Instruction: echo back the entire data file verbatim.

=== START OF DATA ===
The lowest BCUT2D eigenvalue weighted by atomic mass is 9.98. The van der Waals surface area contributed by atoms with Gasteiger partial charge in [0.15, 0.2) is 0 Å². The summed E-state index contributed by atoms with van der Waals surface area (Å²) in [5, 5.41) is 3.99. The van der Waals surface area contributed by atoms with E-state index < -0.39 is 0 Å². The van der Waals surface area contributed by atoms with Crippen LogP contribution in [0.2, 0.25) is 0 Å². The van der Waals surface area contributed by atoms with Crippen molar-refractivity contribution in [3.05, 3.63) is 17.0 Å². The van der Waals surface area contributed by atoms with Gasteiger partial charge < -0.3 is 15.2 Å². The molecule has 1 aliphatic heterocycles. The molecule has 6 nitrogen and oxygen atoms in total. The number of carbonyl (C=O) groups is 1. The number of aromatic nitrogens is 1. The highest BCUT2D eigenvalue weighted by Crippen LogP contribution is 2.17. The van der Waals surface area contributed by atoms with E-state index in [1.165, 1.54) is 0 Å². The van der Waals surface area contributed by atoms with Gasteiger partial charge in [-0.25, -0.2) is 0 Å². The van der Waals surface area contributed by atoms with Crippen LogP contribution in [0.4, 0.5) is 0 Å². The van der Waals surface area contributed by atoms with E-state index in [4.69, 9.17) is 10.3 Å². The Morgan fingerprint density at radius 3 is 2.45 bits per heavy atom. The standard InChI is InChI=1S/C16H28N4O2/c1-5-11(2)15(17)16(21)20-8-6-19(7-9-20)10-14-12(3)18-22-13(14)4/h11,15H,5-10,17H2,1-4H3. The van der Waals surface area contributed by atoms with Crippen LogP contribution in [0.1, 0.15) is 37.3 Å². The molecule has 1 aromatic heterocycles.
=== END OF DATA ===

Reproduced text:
The lowest BCUT2D eigenvalue weighted by atomic mass is 9.98. The van der Waals surface area contributed by atoms with Gasteiger partial charge in [0.15, 0.2) is 0 Å². The summed E-state index contributed by atoms with van der Waals surface area (Å²) in [5, 5.41) is 3.99. The van der Waals surface area contributed by atoms with E-state index < -0.39 is 0 Å². The van der Waals surface area contributed by atoms with Crippen LogP contribution in [0.2, 0.25) is 0 Å². The van der Waals surface area contributed by atoms with Crippen molar-refractivity contribution in [3.05, 3.63) is 17.0 Å². The van der Waals surface area contributed by atoms with Gasteiger partial charge < -0.3 is 15.2 Å². The molecule has 1 aliphatic heterocycles. The molecule has 6 nitrogen and oxygen atoms in total. The number of carbonyl (C=O) groups is 1. The number of aromatic nitrogens is 1. The highest BCUT2D eigenvalue weighted by Crippen LogP contribution is 2.17. The van der Waals surface area contributed by atoms with E-state index in [1.165, 1.54) is 0 Å². The van der Waals surface area contributed by atoms with Gasteiger partial charge in [-0.25, -0.2) is 0 Å². The van der Waals surface area contributed by atoms with Crippen LogP contribution in [0.4, 0.5) is 0 Å². The van der Waals surface area contributed by atoms with E-state index in [4.69, 9.17) is 10.3 Å². The Morgan fingerprint density at radius 3 is 2.45 bits per heavy atom. The standard InChI is InChI=1S/C16H28N4O2/c1-5-11(2)15(17)16(21)20-8-6-19(7-9-20)10-14-12(3)18-22-13(14)4/h11,15H,5-10,17H2,1-4H3. The van der Waals surface area contributed by atoms with Crippen LogP contribution in [0.1, 0.15) is 37.3 Å². The molecule has 1 aromatic heterocycles.